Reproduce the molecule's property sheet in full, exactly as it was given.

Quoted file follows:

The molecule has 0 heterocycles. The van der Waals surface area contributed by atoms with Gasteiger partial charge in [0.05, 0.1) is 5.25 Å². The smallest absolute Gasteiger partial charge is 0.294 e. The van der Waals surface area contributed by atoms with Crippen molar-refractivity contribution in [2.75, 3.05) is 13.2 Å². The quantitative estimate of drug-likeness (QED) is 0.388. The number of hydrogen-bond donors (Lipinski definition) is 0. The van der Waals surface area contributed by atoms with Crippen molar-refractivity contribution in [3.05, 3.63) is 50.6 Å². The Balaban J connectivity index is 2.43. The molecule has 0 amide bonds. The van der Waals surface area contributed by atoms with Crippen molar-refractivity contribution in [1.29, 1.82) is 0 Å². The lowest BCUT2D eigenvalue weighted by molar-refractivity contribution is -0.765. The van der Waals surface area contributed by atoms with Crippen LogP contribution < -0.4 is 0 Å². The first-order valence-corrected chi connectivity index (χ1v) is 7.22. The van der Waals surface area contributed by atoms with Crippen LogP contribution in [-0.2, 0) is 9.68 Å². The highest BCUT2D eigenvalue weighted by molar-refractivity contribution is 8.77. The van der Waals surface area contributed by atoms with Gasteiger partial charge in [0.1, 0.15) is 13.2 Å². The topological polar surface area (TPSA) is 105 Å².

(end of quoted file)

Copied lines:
The molecule has 0 heterocycles. The van der Waals surface area contributed by atoms with Gasteiger partial charge in [0.05, 0.1) is 5.25 Å². The smallest absolute Gasteiger partial charge is 0.294 e. The van der Waals surface area contributed by atoms with Crippen molar-refractivity contribution in [2.75, 3.05) is 13.2 Å². The quantitative estimate of drug-likeness (QED) is 0.388. The number of hydrogen-bond donors (Lipinski definition) is 0. The van der Waals surface area contributed by atoms with Crippen molar-refractivity contribution in [3.05, 3.63) is 50.6 Å². The Balaban J connectivity index is 2.43. The molecule has 0 amide bonds. The van der Waals surface area contributed by atoms with Crippen molar-refractivity contribution in [1.29, 1.82) is 0 Å². The lowest BCUT2D eigenvalue weighted by molar-refractivity contribution is -0.765. The van der Waals surface area contributed by atoms with Crippen LogP contribution < -0.4 is 0 Å². The first-order valence-corrected chi connectivity index (χ1v) is 7.22. The van der Waals surface area contributed by atoms with Crippen LogP contribution in [-0.2, 0) is 9.68 Å². The highest BCUT2D eigenvalue weighted by molar-refractivity contribution is 8.77. The van der Waals surface area contributed by atoms with Gasteiger partial charge in [0.1, 0.15) is 13.2 Å². The topological polar surface area (TPSA) is 105 Å².